Don’t put your life on hold
There is a tendency to stop doing what is painful and isolate, Covid has cemented that as normal for us. Putting life on hold until we are truly healed. But what will healed look like? For instance I’ve put off dating because of my appearance, when actually if I met the right person that shouldn’t matter at all. I’ve put off buying new clothes and bedding because I just keep messing them up with the emollients I’m wearing that stain things, blood stains, and rips from scratching through the fabric. Something I’m going to start doing is to push these things.
Knowing when to push and when to rest
This month I’m having a massive declutter of all the messed up clothing and plan to buy some new items – carefully chosen – to be part of a new smaller capsule wardrobe. I have so much, stuff I never wear.
As for the bedding – that’s expensive so I’ll scuzz up these ones with the zinc cream for a while longer.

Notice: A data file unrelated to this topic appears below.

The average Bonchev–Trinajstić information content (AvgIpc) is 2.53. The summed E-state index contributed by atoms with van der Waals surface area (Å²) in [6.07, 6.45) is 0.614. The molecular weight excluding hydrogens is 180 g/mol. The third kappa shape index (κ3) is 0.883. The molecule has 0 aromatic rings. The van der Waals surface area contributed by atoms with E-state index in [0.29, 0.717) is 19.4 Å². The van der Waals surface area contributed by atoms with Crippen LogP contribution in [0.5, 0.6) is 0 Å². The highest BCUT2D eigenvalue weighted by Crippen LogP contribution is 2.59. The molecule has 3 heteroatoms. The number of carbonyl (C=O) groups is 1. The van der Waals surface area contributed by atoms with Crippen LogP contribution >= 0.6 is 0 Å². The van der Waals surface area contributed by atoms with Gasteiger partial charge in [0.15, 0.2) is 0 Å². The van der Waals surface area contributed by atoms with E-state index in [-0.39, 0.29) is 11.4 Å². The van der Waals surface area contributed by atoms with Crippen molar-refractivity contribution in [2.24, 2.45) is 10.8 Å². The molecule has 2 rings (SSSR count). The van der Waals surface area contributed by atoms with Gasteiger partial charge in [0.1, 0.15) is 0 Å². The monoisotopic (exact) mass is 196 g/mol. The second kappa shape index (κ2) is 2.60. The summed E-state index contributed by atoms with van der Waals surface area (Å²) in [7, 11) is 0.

The dating can wait though. I’m happy with my decision to focus on myself at the moment. I have so much going on that I have very little time and room in my life for someone else. Time will tell though, maybe I’ll meet someone normally but for now, I’m happy with concentrating on healing.
It’s also OK to know when to say no, when to rest and take time to be on your own and do the things you love. Finding the right balance can be hard to do but in time it gets easier.
How’s your skin healing journey going? Are you struggling to stay positive? What do you do that helps you?